British Male Tennis Players
In recent years, Andy Murray has received the vast majority of attention in British tennis, and for a good reason. As a former world No. 1 and two-time Grand Slam Champion, he’s by far the United Kingdom’s most successful athlete over the past few decades.
However, looking back, plenty of other noteworthy male British tennis players are worth discussing. The following are some of the most prominent to ever step on a court.
Photo Credit: @andymurray
On November 7, 2016, Andy Murray became the first British tennis player to reach the world No. 1 ranking in the Open Era cementing his place as one of the best ever from the United Kingdom.
Andy Murray turned pro in 2005, and despite several injury setbacks, including two hip surgeries, he remains an active player on the ATP tour. During his career, Andy has claimed 46 singles titles with three Grand Slam victories, two at Wimbledon and one at the US Open.
In addition to his wins at Grand Slams, Andy Murray has also made it to six other Grand Slam finals, five at the Australian Open and one at the French Open, showcasing his proficiency on all court surfaces.
Andy is also a three-time medalist at the Olympics. He won gold in singles and silver in mixed doubles at the 2012 London games. Then, in 2016, he won gold in singles again in Rio de Janeiro.
Perhaps what’s most impressive about Andy Murray is that despite his challenges, he’s still successfully competing, allowing him to further expand on his achievements on the court.
Photo Credit: Tennis Hall of Fame
These days, Fred Perry is perhaps best known for his iconic clothing line, but he’s undoubtedly one of the best British tennis players ever.
Fred started playing tennis as an amateur in 1929, and six of his Grand Slam titles came before he turned pro in 1936. However, he’d claim two additional Grand Slam titles at Wimbledon and the US Open that year.
In 1934, Fred was the world’s No. 1 player when he nearly completed a Grand Slam, only missing the French Open. However, he did manage to win a career Grand Slam, winning at Roland Garros the following year.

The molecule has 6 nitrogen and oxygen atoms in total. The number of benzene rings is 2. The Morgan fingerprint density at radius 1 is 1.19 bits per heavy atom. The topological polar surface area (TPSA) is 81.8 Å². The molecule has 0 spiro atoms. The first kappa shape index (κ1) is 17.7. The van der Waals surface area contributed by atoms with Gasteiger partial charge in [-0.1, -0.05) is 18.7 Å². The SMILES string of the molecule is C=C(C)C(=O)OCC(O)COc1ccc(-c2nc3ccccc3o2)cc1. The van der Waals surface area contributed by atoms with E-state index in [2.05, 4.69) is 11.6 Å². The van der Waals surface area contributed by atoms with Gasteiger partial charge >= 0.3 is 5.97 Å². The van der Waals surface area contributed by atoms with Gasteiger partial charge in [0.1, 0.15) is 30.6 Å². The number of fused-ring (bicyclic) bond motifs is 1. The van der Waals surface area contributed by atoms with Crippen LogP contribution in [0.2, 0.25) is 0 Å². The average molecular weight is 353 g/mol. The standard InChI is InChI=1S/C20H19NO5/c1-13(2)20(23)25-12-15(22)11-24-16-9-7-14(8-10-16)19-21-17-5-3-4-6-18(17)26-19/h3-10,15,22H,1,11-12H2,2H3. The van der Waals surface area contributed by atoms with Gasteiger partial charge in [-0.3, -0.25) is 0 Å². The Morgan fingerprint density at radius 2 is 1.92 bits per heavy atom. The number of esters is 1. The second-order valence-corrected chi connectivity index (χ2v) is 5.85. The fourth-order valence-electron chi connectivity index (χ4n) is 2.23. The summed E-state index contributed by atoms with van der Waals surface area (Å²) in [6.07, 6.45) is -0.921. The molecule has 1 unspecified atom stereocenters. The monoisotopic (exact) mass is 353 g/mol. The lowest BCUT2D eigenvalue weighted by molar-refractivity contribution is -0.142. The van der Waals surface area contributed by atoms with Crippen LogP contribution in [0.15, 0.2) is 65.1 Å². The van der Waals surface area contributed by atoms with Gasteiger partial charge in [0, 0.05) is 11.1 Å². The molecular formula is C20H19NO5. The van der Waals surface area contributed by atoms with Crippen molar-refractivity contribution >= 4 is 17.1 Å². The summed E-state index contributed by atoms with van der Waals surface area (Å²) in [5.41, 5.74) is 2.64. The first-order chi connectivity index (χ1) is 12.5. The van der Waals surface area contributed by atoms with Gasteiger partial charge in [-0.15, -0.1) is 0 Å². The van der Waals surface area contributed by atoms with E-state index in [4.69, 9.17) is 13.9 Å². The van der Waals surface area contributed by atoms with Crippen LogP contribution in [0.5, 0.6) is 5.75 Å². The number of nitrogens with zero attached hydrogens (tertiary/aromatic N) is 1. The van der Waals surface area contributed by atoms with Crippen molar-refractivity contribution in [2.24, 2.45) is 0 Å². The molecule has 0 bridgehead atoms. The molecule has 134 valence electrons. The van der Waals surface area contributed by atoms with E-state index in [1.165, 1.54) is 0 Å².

As a British player, he contributed to four straight years of Davis Cup wins from 1933 to 1936 with wins over France, the United States, and Australia.
Until 2012, When Andy Murray won the US Open, Fred was the last British man to win a Grand Slam title. Likewise, he was the most recent British men’s champion at Wimbledon until Andy won it in 2013.
After his tennis career, Fred had a long-standing run as a tennis broadcaster for BBC Radio, which helped maintain his exposure. He also famously created the first sweatband with Tibby Wegner, which would become a popular clothing brand that still exists today.
Photo Credit: @the_LTA
Before Andy Murray, Tim Henman was one of Great Britain’s most promising tennis players, and although he never managed to win a Grand Slam, he was highly successful on tour.
He turned pro in 1993, and throughout his career, he won eleven titles. Notably, he made it to the semi-finals at six Grand Slams, including Wimbledon, where the grass suited his serve and volley game.
Tim won silver in doubles at the 1996 Olympic Games in Atlanta with Neil Broad and regularly competed in doubles at Grand Slam events but never managed to make it past the third round.